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Snitz explains TikTok & how our relations w China more complicated than with Putin?

Putin has decided that he's got more to gain by aligning with China, India and OPEC than the US/EU. He's right. He'll end up with the Donbas which will provide energy, mineral assets, and a buffer zone. Eventually, the EU will admit defeat in Ukraine, forgive/forget and continue buying energy from Vlad (although that will take several years and happen quietly).


Meanwhile, China's situation is more nuanced. China relies on exports to power it's economy (3x more than the US). Their aging population will reduce the GDP produced at home. Plus, their RE sector that's produced GDP by improving China's major cities will ramp down hard.


The vast majority of China's export economy is sold in the US and Eurozone. They can't afford to bit the hand that feeds them (they can and will push and test the hand, however).


TikTok Fight Rocks U.S.-China Relations

Lawmakers press app’s CEO over Chinese ties at tumultuous hearing


By Ryan Tracy, John D. McKinnon and Georgia Wells, WSJ

Updated March 23, 2023 6:29 pm ET


.S.-China relations were dealt another blow as lawmakers at a House hearing pummeled TikTok’s chief executive over the popular app’s ties to China, and as Beijing said it would fight any U.S. attempt to force the company’s sale by its Chinese owners.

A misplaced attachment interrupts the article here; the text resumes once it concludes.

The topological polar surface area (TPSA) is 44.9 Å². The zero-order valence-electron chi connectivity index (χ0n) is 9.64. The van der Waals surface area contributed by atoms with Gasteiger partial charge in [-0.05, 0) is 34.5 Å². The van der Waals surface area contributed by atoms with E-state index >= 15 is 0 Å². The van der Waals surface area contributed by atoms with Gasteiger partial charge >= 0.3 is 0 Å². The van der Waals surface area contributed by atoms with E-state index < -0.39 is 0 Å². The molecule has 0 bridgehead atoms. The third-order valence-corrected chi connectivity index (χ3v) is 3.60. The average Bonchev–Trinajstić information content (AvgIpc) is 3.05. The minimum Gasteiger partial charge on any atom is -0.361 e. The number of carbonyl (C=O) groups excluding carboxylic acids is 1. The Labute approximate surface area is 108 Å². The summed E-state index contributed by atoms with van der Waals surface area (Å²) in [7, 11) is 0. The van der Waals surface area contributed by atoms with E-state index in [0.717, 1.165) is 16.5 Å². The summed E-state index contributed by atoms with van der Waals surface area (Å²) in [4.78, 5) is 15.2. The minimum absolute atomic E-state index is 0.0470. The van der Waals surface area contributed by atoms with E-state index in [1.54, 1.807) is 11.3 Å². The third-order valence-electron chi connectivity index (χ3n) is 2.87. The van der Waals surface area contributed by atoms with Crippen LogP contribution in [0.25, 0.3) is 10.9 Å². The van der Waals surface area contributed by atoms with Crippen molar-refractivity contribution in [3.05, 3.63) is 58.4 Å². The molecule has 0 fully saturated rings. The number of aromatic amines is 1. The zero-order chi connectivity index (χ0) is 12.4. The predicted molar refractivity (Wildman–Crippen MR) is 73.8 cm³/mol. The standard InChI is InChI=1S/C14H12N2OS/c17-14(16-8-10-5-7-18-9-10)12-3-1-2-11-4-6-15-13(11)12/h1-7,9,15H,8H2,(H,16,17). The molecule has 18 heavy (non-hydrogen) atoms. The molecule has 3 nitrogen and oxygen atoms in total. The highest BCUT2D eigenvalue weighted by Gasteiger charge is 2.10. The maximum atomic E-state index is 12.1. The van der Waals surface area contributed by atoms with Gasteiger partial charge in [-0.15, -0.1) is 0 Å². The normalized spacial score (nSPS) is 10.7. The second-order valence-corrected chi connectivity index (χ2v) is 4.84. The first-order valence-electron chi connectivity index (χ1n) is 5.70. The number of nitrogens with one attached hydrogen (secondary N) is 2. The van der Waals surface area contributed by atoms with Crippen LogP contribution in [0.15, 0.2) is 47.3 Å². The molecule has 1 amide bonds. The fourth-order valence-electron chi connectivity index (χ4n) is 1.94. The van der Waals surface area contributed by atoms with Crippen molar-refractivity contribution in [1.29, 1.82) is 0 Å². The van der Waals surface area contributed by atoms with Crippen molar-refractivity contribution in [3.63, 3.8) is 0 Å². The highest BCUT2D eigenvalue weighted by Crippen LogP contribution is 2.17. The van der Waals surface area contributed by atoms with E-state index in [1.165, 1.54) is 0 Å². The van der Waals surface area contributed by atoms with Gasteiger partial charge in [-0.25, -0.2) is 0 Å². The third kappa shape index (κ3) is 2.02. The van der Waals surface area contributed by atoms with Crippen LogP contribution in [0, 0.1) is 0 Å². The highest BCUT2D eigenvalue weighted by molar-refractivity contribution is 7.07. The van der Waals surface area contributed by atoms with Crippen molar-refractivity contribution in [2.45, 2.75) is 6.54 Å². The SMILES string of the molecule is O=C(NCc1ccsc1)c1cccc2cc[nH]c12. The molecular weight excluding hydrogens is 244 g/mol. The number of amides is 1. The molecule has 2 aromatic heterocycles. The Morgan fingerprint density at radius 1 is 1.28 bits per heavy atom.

The hearing Thursday, peppered with withering attacks on TikTok from both Democrats and Republicans, ran more than five hours and underscored growing concern about Beijing’s potential influence over the app. U.S.-China relations are already frayed over trade, Taiwan, technology and geopolitical rivalries.


TikTok CEO Shou Zi Chew, seated in front of U.S. TikTok executives and popular stars on the platform, sought to reassure lawmakers that the company would earn their trust.


“Our approach has never been to dismiss or trivialize any of these concerns. We have addressed them with real action,” he said.


Rep. Frank Pallone (D., N.J.), the top Democrat on the House Energy and Commerce Committee, issued a blunt response to Mr. Chew’s claims.


“I don’t buy it,” Mr. Pallone said. The committee’s chairwoman, Rep. Cathy McMorris Rodgers (R., Wash.), called for banning the app, which is owned by Beijing-based ByteDance Ltd.


The bipartisan skepticism further clouded the future of a platform that TikTok says is now used by 150 million Americans.


Hours before the hearing, a spokeswoman for the Chinese Commerce Ministry said it would “firmly oppose” the Biden administration’s recent demand that TikTok’s Chinese owners sell their stakes or face a possible ban. U.S. lawmakers pointed to that statement as evidence that the company was beholden to Beijing.


TikTok’s travails have put it at the center of strained ties between the world’s two great economic powers as they quarrel over issues including trade policy, surveillance and technological development. Washington has stepped up sanctions against Chinese companies, and Beijing has deployed regulatory enforcement and other pressure tactics against American businesses.